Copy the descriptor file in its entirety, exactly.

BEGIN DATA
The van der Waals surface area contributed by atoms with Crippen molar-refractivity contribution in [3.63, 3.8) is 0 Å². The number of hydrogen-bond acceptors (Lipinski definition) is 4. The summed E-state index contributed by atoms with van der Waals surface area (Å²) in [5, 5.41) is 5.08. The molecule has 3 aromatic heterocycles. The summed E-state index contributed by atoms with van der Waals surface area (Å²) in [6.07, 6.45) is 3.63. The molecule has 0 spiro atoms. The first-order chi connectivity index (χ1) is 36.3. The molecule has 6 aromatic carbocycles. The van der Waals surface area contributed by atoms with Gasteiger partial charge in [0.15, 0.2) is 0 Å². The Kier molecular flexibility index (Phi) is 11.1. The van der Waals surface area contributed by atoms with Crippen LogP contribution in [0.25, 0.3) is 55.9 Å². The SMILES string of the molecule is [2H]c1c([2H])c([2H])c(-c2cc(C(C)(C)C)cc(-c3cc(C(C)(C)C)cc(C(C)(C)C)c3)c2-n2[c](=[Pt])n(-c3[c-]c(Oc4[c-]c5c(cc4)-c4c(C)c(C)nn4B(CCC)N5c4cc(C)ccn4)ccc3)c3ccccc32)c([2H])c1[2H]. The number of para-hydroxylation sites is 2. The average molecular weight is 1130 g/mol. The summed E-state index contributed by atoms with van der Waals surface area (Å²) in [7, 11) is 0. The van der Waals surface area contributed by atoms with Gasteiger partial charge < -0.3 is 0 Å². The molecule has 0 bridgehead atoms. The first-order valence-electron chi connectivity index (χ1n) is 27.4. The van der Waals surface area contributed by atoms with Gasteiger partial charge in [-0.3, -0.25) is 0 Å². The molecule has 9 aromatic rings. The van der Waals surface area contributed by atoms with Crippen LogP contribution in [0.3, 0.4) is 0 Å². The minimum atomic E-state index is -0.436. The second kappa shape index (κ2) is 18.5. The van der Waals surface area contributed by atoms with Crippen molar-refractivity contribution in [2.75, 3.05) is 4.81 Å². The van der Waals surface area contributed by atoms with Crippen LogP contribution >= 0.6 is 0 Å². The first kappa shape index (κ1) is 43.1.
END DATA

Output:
The van der Waals surface area contributed by atoms with Crippen molar-refractivity contribution in [3.63, 3.8) is 0 Å². The number of hydrogen-bond acceptors (Lipinski definition) is 4. The summed E-state index contributed by atoms with van der Waals surface area (Å²) in [5, 5.41) is 5.08. The molecule has 3 aromatic heterocycles. The summed E-state index contributed by atoms with van der Waals surface area (Å²) in [6.07, 6.45) is 3.63. The molecule has 0 spiro atoms. The first-order chi connectivity index (χ1) is 36.3. The molecule has 6 aromatic carbocycles. The van der Waals surface area contributed by atoms with Gasteiger partial charge in [0.15, 0.2) is 0 Å². The Kier molecular flexibility index (Phi) is 11.1. The van der Waals surface area contributed by atoms with Crippen LogP contribution in [0.25, 0.3) is 55.9 Å². The SMILES string of the molecule is [2H]c1c([2H])c([2H])c(-c2cc(C(C)(C)C)cc(-c3cc(C(C)(C)C)cc(C(C)(C)C)c3)c2-n2[c](=[Pt])n(-c3[c-]c(Oc4[c-]c5c(cc4)-c4c(C)c(C)nn4B(CCC)N5c4cc(C)ccn4)ccc3)c3ccccc32)c([2H])c1[2H]. The number of para-hydroxylation sites is 2. The average molecular weight is 1130 g/mol. The summed E-state index contributed by atoms with van der Waals surface area (Å²) in [7, 11) is 0. The van der Waals surface area contributed by atoms with Gasteiger partial charge < -0.3 is 0 Å². The molecule has 0 bridgehead atoms. The first-order valence-electron chi connectivity index (χ1n) is 27.4. The van der Waals surface area contributed by atoms with Gasteiger partial charge in [-0.3, -0.25) is 0 Å². The molecule has 9 aromatic rings. The van der Waals surface area contributed by atoms with Crippen LogP contribution in [0.3, 0.4) is 0 Å². The minimum atomic E-state index is -0.436. The second kappa shape index (κ2) is 18.5. The van der Waals surface area contributed by atoms with Crippen molar-refractivity contribution in [2.75, 3.05) is 4.81 Å². The van der Waals surface area contributed by atoms with Crippen LogP contribution >= 0.6 is 0 Å². The first kappa shape index (κ1) is 43.1.